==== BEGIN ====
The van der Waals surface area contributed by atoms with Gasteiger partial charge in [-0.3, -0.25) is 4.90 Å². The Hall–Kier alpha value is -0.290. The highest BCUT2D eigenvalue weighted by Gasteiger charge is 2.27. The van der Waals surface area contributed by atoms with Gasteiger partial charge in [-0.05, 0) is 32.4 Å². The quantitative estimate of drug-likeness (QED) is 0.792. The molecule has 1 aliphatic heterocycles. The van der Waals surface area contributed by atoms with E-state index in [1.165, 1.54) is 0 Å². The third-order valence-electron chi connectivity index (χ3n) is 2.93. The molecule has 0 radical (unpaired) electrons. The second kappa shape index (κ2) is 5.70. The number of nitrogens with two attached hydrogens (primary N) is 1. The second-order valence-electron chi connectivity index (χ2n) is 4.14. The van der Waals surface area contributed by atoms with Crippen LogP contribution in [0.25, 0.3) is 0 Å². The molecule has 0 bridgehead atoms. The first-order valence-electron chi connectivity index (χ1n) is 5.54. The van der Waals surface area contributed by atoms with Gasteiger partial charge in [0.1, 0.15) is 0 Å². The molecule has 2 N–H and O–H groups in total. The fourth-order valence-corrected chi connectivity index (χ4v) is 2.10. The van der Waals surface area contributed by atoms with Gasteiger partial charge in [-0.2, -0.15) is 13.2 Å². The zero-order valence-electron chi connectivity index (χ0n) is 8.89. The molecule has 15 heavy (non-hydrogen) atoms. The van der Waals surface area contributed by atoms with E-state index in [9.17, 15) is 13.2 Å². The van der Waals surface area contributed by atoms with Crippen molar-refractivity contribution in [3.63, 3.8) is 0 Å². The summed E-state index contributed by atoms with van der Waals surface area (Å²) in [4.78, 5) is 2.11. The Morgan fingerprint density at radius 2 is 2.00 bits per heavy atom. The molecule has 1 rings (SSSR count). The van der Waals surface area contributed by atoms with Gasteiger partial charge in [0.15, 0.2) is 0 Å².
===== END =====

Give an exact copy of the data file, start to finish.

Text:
The van der Waals surface area contributed by atoms with Gasteiger partial charge in [-0.3, -0.25) is 4.90 Å². The Hall–Kier alpha value is -0.290. The highest BCUT2D eigenvalue weighted by Gasteiger charge is 2.27. The van der Waals surface area contributed by atoms with Gasteiger partial charge in [-0.05, 0) is 32.4 Å². The quantitative estimate of drug-likeness (QED) is 0.792. The molecule has 1 aliphatic heterocycles. The van der Waals surface area contributed by atoms with E-state index in [1.165, 1.54) is 0 Å². The third-order valence-electron chi connectivity index (χ3n) is 2.93. The molecule has 0 radical (unpaired) electrons. The second kappa shape index (κ2) is 5.70. The number of nitrogens with two attached hydrogens (primary N) is 1. The second-order valence-electron chi connectivity index (χ2n) is 4.14. The van der Waals surface area contributed by atoms with Crippen LogP contribution in [0.25, 0.3) is 0 Å². The molecule has 0 bridgehead atoms. The first-order valence-electron chi connectivity index (χ1n) is 5.54. The van der Waals surface area contributed by atoms with Gasteiger partial charge in [0.1, 0.15) is 0 Å². The molecule has 2 N–H and O–H groups in total. The fourth-order valence-corrected chi connectivity index (χ4v) is 2.10. The van der Waals surface area contributed by atoms with Gasteiger partial charge in [-0.2, -0.15) is 13.2 Å². The zero-order valence-electron chi connectivity index (χ0n) is 8.89. The molecule has 15 heavy (non-hydrogen) atoms. The van der Waals surface area contributed by atoms with E-state index in [9.17, 15) is 13.2 Å². The van der Waals surface area contributed by atoms with Crippen molar-refractivity contribution in [3.63, 3.8) is 0 Å². The summed E-state index contributed by atoms with van der Waals surface area (Å²) in [4.78, 5) is 2.11. The Morgan fingerprint density at radius 2 is 2.00 bits per heavy atom. The molecule has 1 rings (SSSR count). The van der Waals surface area contributed by atoms with Gasteiger partial charge in [0.15, 0.2) is 0 Å².